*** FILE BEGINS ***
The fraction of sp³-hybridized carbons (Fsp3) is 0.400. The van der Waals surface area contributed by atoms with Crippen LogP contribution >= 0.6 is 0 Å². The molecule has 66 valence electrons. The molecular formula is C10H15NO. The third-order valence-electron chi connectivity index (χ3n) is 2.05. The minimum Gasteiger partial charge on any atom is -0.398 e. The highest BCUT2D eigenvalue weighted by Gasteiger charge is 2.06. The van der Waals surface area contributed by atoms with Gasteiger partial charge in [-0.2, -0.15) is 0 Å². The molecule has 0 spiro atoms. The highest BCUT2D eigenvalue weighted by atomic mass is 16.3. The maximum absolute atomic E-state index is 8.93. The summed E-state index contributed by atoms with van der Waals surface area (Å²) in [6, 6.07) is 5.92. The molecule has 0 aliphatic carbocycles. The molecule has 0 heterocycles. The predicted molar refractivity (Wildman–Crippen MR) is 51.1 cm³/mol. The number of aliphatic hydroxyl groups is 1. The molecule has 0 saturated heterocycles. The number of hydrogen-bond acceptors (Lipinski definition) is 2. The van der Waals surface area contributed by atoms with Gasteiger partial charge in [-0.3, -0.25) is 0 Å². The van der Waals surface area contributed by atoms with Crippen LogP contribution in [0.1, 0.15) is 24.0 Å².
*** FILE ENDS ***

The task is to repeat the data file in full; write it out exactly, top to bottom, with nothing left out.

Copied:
The fraction of sp³-hybridized carbons (Fsp3) is 0.400. The van der Waals surface area contributed by atoms with Crippen LogP contribution >= 0.6 is 0 Å². The molecule has 66 valence electrons. The molecular formula is C10H15NO. The third-order valence-electron chi connectivity index (χ3n) is 2.05. The minimum Gasteiger partial charge on any atom is -0.398 e. The highest BCUT2D eigenvalue weighted by Gasteiger charge is 2.06. The van der Waals surface area contributed by atoms with Gasteiger partial charge in [-0.2, -0.15) is 0 Å². The molecule has 0 spiro atoms. The highest BCUT2D eigenvalue weighted by atomic mass is 16.3. The maximum absolute atomic E-state index is 8.93. The summed E-state index contributed by atoms with van der Waals surface area (Å²) in [6, 6.07) is 5.92. The molecule has 0 aliphatic carbocycles. The molecule has 0 heterocycles. The predicted molar refractivity (Wildman–Crippen MR) is 51.1 cm³/mol. The number of aliphatic hydroxyl groups is 1. The molecule has 0 saturated heterocycles. The number of hydrogen-bond acceptors (Lipinski definition) is 2. The van der Waals surface area contributed by atoms with Gasteiger partial charge in [-0.3, -0.25) is 0 Å². The van der Waals surface area contributed by atoms with Crippen LogP contribution in [0.1, 0.15) is 24.0 Å².